Judaism is a religious tradition with origins dating back nearly four thousand years, rooted in the ancient near eastern region of Canaan (which is now Israel and Palestinian territories). Originating as the beliefs and practices of the people known as “Israel,” classical, or rabbinic, Judaism did not emerge until the 1st century C. E. Judaism traces its heritage to the covenant God made with Abraham and his lineage — that God would make them a sacred people and give them a holy land.
The primary figures of Israelite culture include the patriarchs Abraham, Isaac, Jacob, and the prophet Moses, who received God’s law at Mt. Sinai. Judaism is a tradition grounded in the religious, ethical, and social laws as they are articulated in the Torah — the first five books of the Hebrew Bible. Jews refer to the Bible as the Tanakh, an acronym for the texts of the Torah, Prophets, and Writings.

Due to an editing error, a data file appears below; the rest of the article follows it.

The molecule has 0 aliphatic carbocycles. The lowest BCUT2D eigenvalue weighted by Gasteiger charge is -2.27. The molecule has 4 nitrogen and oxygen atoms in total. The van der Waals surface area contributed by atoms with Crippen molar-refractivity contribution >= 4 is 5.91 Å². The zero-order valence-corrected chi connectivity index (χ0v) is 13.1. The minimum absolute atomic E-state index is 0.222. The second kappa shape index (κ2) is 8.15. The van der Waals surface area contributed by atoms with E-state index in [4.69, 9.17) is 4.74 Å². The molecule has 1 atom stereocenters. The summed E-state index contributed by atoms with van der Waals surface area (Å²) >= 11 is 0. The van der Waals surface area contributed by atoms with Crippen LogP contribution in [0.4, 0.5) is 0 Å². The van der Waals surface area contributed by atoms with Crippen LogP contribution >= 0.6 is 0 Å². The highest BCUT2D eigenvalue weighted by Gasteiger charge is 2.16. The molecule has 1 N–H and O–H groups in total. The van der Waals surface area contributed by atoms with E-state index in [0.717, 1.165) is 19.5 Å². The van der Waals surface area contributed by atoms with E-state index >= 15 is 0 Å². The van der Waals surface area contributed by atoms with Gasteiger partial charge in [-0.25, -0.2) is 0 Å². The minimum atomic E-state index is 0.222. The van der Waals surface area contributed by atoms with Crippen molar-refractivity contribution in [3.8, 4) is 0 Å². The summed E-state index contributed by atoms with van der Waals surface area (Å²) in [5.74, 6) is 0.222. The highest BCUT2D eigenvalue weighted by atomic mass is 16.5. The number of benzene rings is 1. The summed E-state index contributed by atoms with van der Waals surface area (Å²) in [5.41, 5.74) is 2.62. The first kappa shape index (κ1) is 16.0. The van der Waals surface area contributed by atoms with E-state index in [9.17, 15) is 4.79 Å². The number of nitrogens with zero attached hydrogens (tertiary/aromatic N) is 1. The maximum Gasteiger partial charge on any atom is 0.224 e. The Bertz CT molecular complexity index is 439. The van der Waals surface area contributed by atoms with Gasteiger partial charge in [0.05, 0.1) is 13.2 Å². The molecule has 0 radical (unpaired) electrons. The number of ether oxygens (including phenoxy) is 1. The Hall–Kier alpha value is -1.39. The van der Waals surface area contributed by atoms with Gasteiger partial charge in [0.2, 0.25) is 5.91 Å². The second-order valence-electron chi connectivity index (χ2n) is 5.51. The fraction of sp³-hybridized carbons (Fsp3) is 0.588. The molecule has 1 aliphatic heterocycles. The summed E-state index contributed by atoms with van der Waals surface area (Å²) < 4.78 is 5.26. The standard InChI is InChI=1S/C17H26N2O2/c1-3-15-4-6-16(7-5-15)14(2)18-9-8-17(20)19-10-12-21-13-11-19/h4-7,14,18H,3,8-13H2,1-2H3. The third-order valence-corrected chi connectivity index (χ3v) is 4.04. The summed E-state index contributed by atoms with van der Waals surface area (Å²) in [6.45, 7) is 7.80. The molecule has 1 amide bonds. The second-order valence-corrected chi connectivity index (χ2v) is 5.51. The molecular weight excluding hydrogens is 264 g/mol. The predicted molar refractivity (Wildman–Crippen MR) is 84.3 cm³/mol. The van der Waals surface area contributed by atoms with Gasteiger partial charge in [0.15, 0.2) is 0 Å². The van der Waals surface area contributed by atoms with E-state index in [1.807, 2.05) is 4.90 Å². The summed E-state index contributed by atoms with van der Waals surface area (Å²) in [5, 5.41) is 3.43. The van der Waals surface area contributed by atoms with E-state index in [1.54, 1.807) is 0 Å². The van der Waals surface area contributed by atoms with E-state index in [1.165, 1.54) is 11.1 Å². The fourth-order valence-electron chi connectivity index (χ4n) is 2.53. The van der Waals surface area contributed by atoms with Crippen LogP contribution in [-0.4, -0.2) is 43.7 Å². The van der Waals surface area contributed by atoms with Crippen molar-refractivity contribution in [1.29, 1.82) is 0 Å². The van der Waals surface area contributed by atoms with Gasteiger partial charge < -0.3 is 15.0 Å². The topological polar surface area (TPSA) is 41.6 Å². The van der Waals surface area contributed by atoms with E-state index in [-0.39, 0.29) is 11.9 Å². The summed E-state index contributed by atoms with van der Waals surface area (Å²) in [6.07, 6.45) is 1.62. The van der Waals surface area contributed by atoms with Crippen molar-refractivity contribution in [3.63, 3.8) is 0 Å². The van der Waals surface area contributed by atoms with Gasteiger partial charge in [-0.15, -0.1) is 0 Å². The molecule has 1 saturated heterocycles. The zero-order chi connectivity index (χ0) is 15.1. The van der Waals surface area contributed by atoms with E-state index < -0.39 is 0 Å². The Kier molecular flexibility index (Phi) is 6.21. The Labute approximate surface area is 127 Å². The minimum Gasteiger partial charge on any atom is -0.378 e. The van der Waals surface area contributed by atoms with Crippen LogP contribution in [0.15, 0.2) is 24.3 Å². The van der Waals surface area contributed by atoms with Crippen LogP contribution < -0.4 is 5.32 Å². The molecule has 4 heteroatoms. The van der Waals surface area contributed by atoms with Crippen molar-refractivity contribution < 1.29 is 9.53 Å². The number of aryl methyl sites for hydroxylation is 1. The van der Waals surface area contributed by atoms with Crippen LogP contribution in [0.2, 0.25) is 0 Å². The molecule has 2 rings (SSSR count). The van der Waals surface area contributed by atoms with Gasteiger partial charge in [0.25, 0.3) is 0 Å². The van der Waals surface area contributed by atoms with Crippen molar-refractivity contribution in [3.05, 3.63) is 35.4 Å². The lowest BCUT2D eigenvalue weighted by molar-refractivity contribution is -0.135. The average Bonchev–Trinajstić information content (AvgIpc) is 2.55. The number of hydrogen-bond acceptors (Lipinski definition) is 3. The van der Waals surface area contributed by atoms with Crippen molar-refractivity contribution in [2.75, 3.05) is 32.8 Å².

Other sacred texts include the Talmud and Midrash, the rabbinic, legal, and narrative interpretations of the Torah. The contemporary branches of Judaism differ in their interpretations and applications of these texts. The four main movements within Judaism today are Orthodox, Conservative, Reform, and Reconstructionist, respectively ranging from traditional to liberal to religiously progressive in their application of Torah.
While diverse in their views, Jews continue to be unified on the basis of their common connection to a set of sacred narratives expressing their relationship with God as a holy people. Judaism tends to emphasize practice over belief. Jewish worship is centered in synagogues, which completely replaced the Second Temple after its destruction in 70 C. E. Jewish religious leaders are called rabbis, who oversee the many rituals and ceremonies essential to Jewish religious practice.